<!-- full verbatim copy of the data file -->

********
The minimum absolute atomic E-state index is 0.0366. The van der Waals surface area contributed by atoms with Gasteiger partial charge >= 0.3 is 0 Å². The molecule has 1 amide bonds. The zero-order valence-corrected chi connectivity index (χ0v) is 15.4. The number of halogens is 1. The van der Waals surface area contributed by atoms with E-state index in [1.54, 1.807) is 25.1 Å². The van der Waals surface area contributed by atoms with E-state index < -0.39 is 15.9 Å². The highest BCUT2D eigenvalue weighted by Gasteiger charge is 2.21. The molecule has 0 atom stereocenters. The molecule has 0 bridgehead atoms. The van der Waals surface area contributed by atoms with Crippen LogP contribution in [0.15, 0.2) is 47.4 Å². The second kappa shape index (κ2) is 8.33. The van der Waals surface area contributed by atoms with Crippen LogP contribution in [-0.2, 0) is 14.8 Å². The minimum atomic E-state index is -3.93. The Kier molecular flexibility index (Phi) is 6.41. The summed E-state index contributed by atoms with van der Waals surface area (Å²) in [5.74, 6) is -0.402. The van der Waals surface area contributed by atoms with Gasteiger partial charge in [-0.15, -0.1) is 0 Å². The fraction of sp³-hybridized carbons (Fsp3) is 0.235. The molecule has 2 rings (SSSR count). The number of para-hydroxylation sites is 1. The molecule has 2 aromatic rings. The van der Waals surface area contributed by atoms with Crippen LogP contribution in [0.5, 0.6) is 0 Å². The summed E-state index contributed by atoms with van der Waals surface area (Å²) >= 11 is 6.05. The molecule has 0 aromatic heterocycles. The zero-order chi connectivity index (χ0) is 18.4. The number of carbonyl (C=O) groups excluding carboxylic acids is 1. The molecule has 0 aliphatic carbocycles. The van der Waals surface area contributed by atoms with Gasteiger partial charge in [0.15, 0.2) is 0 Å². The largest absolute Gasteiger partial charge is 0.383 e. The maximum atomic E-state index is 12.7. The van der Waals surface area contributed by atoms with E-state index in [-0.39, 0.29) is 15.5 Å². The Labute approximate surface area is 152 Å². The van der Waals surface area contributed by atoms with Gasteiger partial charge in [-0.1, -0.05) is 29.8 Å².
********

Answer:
The minimum absolute atomic E-state index is 0.0366. The van der Waals surface area contributed by atoms with Gasteiger partial charge >= 0.3 is 0 Å². The molecule has 1 amide bonds. The zero-order valence-corrected chi connectivity index (χ0v) is 15.4. The number of halogens is 1. The van der Waals surface area contributed by atoms with E-state index in [1.54, 1.807) is 25.1 Å². The van der Waals surface area contributed by atoms with E-state index < -0.39 is 15.9 Å². The highest BCUT2D eigenvalue weighted by Gasteiger charge is 2.21. The molecule has 0 atom stereocenters. The molecule has 0 bridgehead atoms. The van der Waals surface area contributed by atoms with Crippen LogP contribution in [0.15, 0.2) is 47.4 Å². The second kappa shape index (κ2) is 8.33. The van der Waals surface area contributed by atoms with Crippen LogP contribution in [-0.2, 0) is 14.8 Å². The minimum atomic E-state index is -3.93. The Kier molecular flexibility index (Phi) is 6.41. The summed E-state index contributed by atoms with van der Waals surface area (Å²) in [5.74, 6) is -0.402. The van der Waals surface area contributed by atoms with Gasteiger partial charge in [-0.15, -0.1) is 0 Å². The fraction of sp³-hybridized carbons (Fsp3) is 0.235. The molecule has 2 rings (SSSR count). The number of para-hydroxylation sites is 1. The molecule has 2 aromatic rings. The van der Waals surface area contributed by atoms with Crippen LogP contribution in [0.5, 0.6) is 0 Å². The summed E-state index contributed by atoms with van der Waals surface area (Å²) >= 11 is 6.05. The molecule has 0 aromatic heterocycles. The zero-order chi connectivity index (χ0) is 18.4. The number of carbonyl (C=O) groups excluding carboxylic acids is 1. The molecule has 0 aliphatic carbocycles. The van der Waals surface area contributed by atoms with Gasteiger partial charge in [0.15, 0.2) is 0 Å². The largest absolute Gasteiger partial charge is 0.383 e. The maximum atomic E-state index is 12.7. The van der Waals surface area contributed by atoms with E-state index in [-0.39, 0.29) is 15.5 Å². The Labute approximate surface area is 152 Å². The van der Waals surface area contributed by atoms with Gasteiger partial charge in [-0.1, -0.05) is 29.8 Å².